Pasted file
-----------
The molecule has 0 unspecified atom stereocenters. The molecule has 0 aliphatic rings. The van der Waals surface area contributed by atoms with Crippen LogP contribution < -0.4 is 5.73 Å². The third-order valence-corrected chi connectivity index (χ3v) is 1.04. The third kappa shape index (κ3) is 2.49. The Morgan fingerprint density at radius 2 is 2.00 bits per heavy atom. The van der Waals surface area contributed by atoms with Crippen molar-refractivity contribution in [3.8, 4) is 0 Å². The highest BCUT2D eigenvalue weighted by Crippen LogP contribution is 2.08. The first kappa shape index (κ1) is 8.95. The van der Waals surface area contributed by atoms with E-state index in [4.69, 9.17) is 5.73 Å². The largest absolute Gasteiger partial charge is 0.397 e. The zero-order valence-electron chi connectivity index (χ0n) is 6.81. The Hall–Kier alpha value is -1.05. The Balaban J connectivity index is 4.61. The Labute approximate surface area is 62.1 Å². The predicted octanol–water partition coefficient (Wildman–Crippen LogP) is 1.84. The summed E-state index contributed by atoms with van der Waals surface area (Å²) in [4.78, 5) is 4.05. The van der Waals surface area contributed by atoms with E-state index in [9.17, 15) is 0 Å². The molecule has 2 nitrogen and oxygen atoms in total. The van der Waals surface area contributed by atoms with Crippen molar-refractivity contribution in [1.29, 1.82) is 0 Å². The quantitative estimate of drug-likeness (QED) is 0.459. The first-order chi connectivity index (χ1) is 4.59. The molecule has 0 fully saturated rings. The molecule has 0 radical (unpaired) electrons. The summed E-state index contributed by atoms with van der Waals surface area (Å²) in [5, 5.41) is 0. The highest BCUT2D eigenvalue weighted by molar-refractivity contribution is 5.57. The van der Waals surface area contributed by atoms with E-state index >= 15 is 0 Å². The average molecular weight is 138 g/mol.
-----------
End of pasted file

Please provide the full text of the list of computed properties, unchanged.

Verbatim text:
The molecule has 0 unspecified atom stereocenters. The molecule has 0 aliphatic rings. The van der Waals surface area contributed by atoms with Crippen LogP contribution < -0.4 is 5.73 Å². The third-order valence-corrected chi connectivity index (χ3v) is 1.04. The third kappa shape index (κ3) is 2.49. The Morgan fingerprint density at radius 2 is 2.00 bits per heavy atom. The van der Waals surface area contributed by atoms with Crippen molar-refractivity contribution in [3.8, 4) is 0 Å². The highest BCUT2D eigenvalue weighted by Crippen LogP contribution is 2.08. The first kappa shape index (κ1) is 8.95. The van der Waals surface area contributed by atoms with E-state index in [4.69, 9.17) is 5.73 Å². The largest absolute Gasteiger partial charge is 0.397 e. The zero-order valence-electron chi connectivity index (χ0n) is 6.81. The Hall–Kier alpha value is -1.05. The Balaban J connectivity index is 4.61. The Labute approximate surface area is 62.1 Å². The predicted octanol–water partition coefficient (Wildman–Crippen LogP) is 1.84. The summed E-state index contributed by atoms with van der Waals surface area (Å²) in [4.78, 5) is 4.05. The van der Waals surface area contributed by atoms with E-state index in [9.17, 15) is 0 Å². The molecule has 2 nitrogen and oxygen atoms in total. The van der Waals surface area contributed by atoms with Crippen molar-refractivity contribution in [1.29, 1.82) is 0 Å². The quantitative estimate of drug-likeness (QED) is 0.459. The first-order chi connectivity index (χ1) is 4.59. The molecule has 0 fully saturated rings. The molecule has 0 radical (unpaired) electrons. The summed E-state index contributed by atoms with van der Waals surface area (Å²) in [5, 5.41) is 0. The highest BCUT2D eigenvalue weighted by molar-refractivity contribution is 5.57. The van der Waals surface area contributed by atoms with E-state index >= 15 is 0 Å². The average molecular weight is 138 g/mol.